Brain aneurysms develop silently. Some people may have inherited a tendency for weak blood vessels, which may lead to the development of aneurysms. Aneurysms in children are rare, and most aneurysms probably develop as a result of wear and tear on the arteries throughout a person’s lifetime. Occasionally, severe head trauma or infection may lead to the development of an aneurysm. 

There are a number of risk factors that contribute to the formation of aneurysms, listed below. Two of the most significant are, fortunately, ones that can be controlled: cigarette smoking and high blood pressure (hypertension). 

  • Smoking 
  • High blood pressure (hypertension)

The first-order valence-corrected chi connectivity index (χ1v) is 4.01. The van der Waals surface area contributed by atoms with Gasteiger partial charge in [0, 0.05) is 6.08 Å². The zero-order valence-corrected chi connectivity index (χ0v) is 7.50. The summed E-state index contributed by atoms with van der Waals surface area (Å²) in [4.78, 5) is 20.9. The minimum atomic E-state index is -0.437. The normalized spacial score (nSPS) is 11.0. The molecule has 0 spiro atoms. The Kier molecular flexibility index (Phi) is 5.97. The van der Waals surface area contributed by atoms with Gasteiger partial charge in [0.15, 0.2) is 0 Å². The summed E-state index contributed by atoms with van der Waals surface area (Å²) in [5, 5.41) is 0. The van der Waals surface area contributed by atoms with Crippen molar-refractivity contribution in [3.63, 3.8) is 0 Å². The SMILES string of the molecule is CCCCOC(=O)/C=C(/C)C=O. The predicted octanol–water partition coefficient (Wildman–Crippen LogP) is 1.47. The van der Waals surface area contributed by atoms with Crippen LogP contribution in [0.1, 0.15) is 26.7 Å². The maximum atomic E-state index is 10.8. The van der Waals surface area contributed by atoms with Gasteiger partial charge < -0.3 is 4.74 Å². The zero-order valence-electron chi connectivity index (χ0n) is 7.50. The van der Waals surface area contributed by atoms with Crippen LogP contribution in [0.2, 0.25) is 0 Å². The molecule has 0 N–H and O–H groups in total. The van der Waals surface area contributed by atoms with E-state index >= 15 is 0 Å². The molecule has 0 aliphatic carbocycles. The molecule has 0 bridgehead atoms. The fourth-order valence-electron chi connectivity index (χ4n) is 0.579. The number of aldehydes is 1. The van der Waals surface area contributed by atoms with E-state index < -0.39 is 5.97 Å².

• Strong family history of brain aneurysms (familial aneurysms
  • Age (over 40) 
  • Gender: women have an increased risk of aneurysms 
  • Race: people of color have an increased risk of ruptured aneurysms 
  • Other disorders: Ehlers-Danlos syndrome, autosomal dominant polycystic kidney disease, Marfan syndrome, and fibromuscular dysplasia 
  • Presence of an arteriovenous malformation (AVM) 
  • Congenital abnormality in the artery wall 
  • Drug use, particularly cocaine 
  • Excessive alcohol use 
  • Infection 
  • Severe head trauma